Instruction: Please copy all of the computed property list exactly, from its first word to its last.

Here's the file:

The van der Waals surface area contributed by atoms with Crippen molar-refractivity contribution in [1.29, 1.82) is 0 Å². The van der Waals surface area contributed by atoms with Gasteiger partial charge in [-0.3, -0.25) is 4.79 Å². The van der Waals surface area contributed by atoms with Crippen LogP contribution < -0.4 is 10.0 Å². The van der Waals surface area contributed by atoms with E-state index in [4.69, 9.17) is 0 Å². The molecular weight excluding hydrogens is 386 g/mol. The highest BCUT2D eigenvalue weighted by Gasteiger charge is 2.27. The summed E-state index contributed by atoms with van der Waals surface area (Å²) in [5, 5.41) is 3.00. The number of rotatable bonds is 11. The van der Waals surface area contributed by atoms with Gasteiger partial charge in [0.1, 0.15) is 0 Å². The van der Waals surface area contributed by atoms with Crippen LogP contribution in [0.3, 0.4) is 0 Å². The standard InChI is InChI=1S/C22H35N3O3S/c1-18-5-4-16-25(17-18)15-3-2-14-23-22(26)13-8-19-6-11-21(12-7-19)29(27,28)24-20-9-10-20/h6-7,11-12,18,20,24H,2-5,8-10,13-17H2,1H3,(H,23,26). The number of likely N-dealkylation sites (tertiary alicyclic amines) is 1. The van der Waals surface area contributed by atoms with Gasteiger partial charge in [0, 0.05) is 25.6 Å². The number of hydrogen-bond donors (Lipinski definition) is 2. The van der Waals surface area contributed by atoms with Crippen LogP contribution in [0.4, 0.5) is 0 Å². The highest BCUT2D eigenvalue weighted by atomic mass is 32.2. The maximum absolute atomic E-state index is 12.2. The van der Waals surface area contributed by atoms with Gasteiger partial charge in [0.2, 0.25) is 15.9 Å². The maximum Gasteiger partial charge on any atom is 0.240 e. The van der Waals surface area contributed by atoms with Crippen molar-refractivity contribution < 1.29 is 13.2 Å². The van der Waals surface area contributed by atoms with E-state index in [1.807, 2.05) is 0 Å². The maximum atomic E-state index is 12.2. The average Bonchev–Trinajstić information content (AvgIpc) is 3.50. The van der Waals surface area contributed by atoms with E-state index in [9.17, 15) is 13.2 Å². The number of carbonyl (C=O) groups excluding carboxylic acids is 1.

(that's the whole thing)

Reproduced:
The van der Waals surface area contributed by atoms with Crippen molar-refractivity contribution in [1.29, 1.82) is 0 Å². The van der Waals surface area contributed by atoms with Gasteiger partial charge in [-0.3, -0.25) is 4.79 Å². The van der Waals surface area contributed by atoms with Crippen LogP contribution < -0.4 is 10.0 Å². The van der Waals surface area contributed by atoms with E-state index in [4.69, 9.17) is 0 Å². The molecular weight excluding hydrogens is 386 g/mol. The highest BCUT2D eigenvalue weighted by Gasteiger charge is 2.27. The summed E-state index contributed by atoms with van der Waals surface area (Å²) in [5, 5.41) is 3.00. The number of rotatable bonds is 11. The van der Waals surface area contributed by atoms with Gasteiger partial charge in [0.1, 0.15) is 0 Å². The van der Waals surface area contributed by atoms with Crippen LogP contribution in [0.3, 0.4) is 0 Å². The standard InChI is InChI=1S/C22H35N3O3S/c1-18-5-4-16-25(17-18)15-3-2-14-23-22(26)13-8-19-6-11-21(12-7-19)29(27,28)24-20-9-10-20/h6-7,11-12,18,20,24H,2-5,8-10,13-17H2,1H3,(H,23,26). The number of likely N-dealkylation sites (tertiary alicyclic amines) is 1. The van der Waals surface area contributed by atoms with Gasteiger partial charge in [0, 0.05) is 25.6 Å². The number of hydrogen-bond donors (Lipinski definition) is 2. The van der Waals surface area contributed by atoms with Crippen LogP contribution in [0.4, 0.5) is 0 Å². The highest BCUT2D eigenvalue weighted by atomic mass is 32.2. The maximum absolute atomic E-state index is 12.2. The van der Waals surface area contributed by atoms with Gasteiger partial charge in [0.2, 0.25) is 15.9 Å². The maximum Gasteiger partial charge on any atom is 0.240 e. The van der Waals surface area contributed by atoms with Crippen molar-refractivity contribution < 1.29 is 13.2 Å². The van der Waals surface area contributed by atoms with E-state index in [1.807, 2.05) is 0 Å². The maximum atomic E-state index is 12.2. The average Bonchev–Trinajstić information content (AvgIpc) is 3.50. The van der Waals surface area contributed by atoms with E-state index in [9.17, 15) is 13.2 Å². The number of carbonyl (C=O) groups excluding carboxylic acids is 1.